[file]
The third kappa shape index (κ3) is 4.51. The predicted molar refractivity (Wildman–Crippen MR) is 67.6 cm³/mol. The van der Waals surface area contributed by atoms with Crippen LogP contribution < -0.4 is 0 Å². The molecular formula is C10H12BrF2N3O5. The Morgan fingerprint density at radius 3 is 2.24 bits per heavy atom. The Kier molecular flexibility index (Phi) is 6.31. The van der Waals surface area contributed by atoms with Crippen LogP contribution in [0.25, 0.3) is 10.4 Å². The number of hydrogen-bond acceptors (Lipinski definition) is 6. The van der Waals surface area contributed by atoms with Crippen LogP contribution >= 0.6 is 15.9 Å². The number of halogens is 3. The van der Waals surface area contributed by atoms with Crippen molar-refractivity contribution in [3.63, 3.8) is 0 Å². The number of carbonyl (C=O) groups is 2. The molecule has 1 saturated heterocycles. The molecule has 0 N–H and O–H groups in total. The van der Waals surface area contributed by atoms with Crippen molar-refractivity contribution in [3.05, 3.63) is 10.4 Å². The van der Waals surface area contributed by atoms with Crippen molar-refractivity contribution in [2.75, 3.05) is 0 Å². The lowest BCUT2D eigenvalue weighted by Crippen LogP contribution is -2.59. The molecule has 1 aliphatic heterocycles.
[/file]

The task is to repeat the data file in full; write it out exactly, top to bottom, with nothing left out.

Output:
The third kappa shape index (κ3) is 4.51. The predicted molar refractivity (Wildman–Crippen MR) is 67.6 cm³/mol. The van der Waals surface area contributed by atoms with Crippen LogP contribution < -0.4 is 0 Å². The molecular formula is C10H12BrF2N3O5. The Morgan fingerprint density at radius 3 is 2.24 bits per heavy atom. The Kier molecular flexibility index (Phi) is 6.31. The van der Waals surface area contributed by atoms with Crippen LogP contribution in [0.25, 0.3) is 10.4 Å². The number of hydrogen-bond acceptors (Lipinski definition) is 6. The van der Waals surface area contributed by atoms with Crippen LogP contribution >= 0.6 is 15.9 Å². The number of halogens is 3. The van der Waals surface area contributed by atoms with Crippen molar-refractivity contribution in [3.63, 3.8) is 0 Å². The number of carbonyl (C=O) groups is 2. The molecule has 1 saturated heterocycles. The molecule has 0 N–H and O–H groups in total. The van der Waals surface area contributed by atoms with Crippen molar-refractivity contribution in [3.05, 3.63) is 10.4 Å². The van der Waals surface area contributed by atoms with Crippen molar-refractivity contribution in [2.75, 3.05) is 0 Å². The lowest BCUT2D eigenvalue weighted by Crippen LogP contribution is -2.59. The molecule has 1 aliphatic heterocycles.